Things I've learned while working at Groupon

Today marks the end of a three-year journey I’ve taken with Groupon. I could write at length about my wonderful experience here, but I think it’d more useful to share some of the valuable lessons I’ve learned along the way. So here are a few of them, in no particular order:

Good management is extremely multi-dimensional

I’ve had the privilege of working with extremely effective managers at Groupon. Across the board, I’ve noticed that they:

Interviews are most useful when they bring out the best in candidates

Most people who work in engineering have heard (or experienced) horror stories of entitled, arrogant engineering interviewers trying to trip up interviewees and then belittling them when they make mistakes. Fortunately, Groupon’s recruiting staff is very aware of this problem, and has taken deliberate steps to make our interview process more effective.

Before giving any interviews to candidates, Groupon engineers are required to participate in thorough, thoughtful interviewing trainings. One element of the training that particularly impressed me was the focus on making sure a candidate feels comfortable during the interview. This should be obvious, but it turns out that most interviewers don’t think about this unless specifically prompted to.

This idea, in my opinion, is based on the premise that tech interviews are unfortunately a bit inherently flawed. Tech interviews test candidates on their technical abilities in an environment in which they’ll never actually work: that is, with an employee over their shoulder, watching them code, and all the while deciding whether or not they deserve a job at the company. Not many people perform at their best in that environment! And those that do aren’t necessarily the most qualified developers: being able to write code while someone watches and evaluates you is a very different skill set from being able to write code that meets a team’s and company’s needs on a daily basis.

So the culture of interviewing at Groupon was focused on ensuring that a candidate feels at home during a technical interview. I often would tell candidates to treat me as a coworker while coding on a problem – that is, to talk through their thought process verbally, to ask me questions to the extent that I can answer them, to Google things when it makes sense to, etc. The result is that I was able to get a sense of what it would be like to actually work with the candidate day-to-day, which is far more useful interview feedback than whether they can uncover traps I’ve laid for them while I berate their coding ability.

Software development is about so, so much more than writing code

I think that learning this lesson was necessitated by the fact of working at a huge, international corporation. I’ve observed that the most successful developers at Groupon – and by successful, I mean those who are first to be promoted, are granted the most autonomy, and tend to have the most influence over significant engineering-related decisions – are those who understand the anatomy of a large company. They are those who understand that interpersonal/-departmental interactions don’t function in the same deterministic, “tidy” way that code does.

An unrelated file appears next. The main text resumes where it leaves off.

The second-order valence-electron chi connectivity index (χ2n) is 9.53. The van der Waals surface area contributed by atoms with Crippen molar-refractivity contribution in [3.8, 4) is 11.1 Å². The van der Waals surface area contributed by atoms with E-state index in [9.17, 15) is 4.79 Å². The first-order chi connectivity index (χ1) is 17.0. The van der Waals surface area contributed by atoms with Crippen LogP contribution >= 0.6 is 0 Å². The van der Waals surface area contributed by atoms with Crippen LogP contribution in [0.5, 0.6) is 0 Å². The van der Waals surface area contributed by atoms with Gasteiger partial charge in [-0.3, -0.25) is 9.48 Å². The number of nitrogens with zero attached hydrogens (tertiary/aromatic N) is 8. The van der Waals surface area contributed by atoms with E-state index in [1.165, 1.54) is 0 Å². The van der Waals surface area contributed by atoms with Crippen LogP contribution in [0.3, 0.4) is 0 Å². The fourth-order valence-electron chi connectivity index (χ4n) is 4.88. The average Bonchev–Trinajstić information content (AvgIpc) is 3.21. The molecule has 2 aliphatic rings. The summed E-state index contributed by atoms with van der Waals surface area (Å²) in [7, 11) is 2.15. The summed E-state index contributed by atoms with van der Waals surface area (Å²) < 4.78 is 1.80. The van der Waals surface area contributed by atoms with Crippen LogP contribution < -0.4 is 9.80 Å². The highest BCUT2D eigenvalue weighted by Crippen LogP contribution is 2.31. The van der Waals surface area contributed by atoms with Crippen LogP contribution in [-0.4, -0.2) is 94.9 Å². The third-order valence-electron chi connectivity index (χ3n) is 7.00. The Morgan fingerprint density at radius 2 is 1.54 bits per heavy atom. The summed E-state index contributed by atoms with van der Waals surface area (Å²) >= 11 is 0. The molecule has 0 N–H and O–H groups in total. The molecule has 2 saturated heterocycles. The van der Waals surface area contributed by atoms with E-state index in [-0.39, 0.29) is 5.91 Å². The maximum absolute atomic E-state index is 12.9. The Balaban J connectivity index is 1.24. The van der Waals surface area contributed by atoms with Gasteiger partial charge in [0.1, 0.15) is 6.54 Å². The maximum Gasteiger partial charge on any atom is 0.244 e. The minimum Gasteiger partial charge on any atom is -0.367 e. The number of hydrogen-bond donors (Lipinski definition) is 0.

The challenge is that it is in the nature of software engineering to encourage engineers (or at least, junior engineers) to think about problem-solving in a very specific, narrow way: I’m given a task, and I have specific tools with which I can complete it. But being successful at a large company like Groupon requires also working with people, not just code.

With teams distributed around the world that each have their own viewpoints and codebases and timezones and concerns, being a successful software engineer thus requires that you learn additional tools. Among others, these include:

I’m sure there are many others, and I certainly don’t claim to master all of these. But it’s been educational for me to see these tools in use at Groupon, and they have in turn become criteria I use when interviewing candidates for senior positions.

Career growth doesn’t have to mean moving into management

I, like most other developers I’ve worked with, really like writing code. And it doesn’t make sense to us that, the better of a developer you are, the more likely you are to be “promoted” into a management role where you’ll no longer get to write any code. What a waste of a great developer! And furthermore, the skills required to be an effective engineer have limited overlap with the skills required to be an effective manager. As my former manager Chris Powers mentioned in his great talk on making the switch from developer to manager, asking a developer to manage a team is reminiscent of the Mitch Hedberg joke, “Oh, so you’re a chef! Can you farm?”

That’s why Groupon doesn’t force engineers into managerial roles when they’re promoted. You can instead work your way up the software engineering ladder by growing technically and by learning to contribute effectively to the company’s engineering organization.


Prior to Groupon, I had worked primarily as a solo developer, with only Google to consult when I wanted to learn about some new technology or best practice. I joined Groupon in part so that I could be surrounded by experienced devs from whom I would learn and grow technically. And while I’ve had the privilege of being surrounded by some of the most talented devs I’ve ever met, I’ve found that it didn’t just make me a better “code-writer”: it also taught me what it means to be an effective contributor to an engineering organization and a whole company.

So while I’m excited for my next opportunity, I’ll always look back fondly on my time at Groupon. And when I mention Groupon’s name in writing, it’ll continue to be accompanied by Unicode code point U+1F49A. 💚

Me posing with a Berlin TV tower made of Groupon-green LEGOs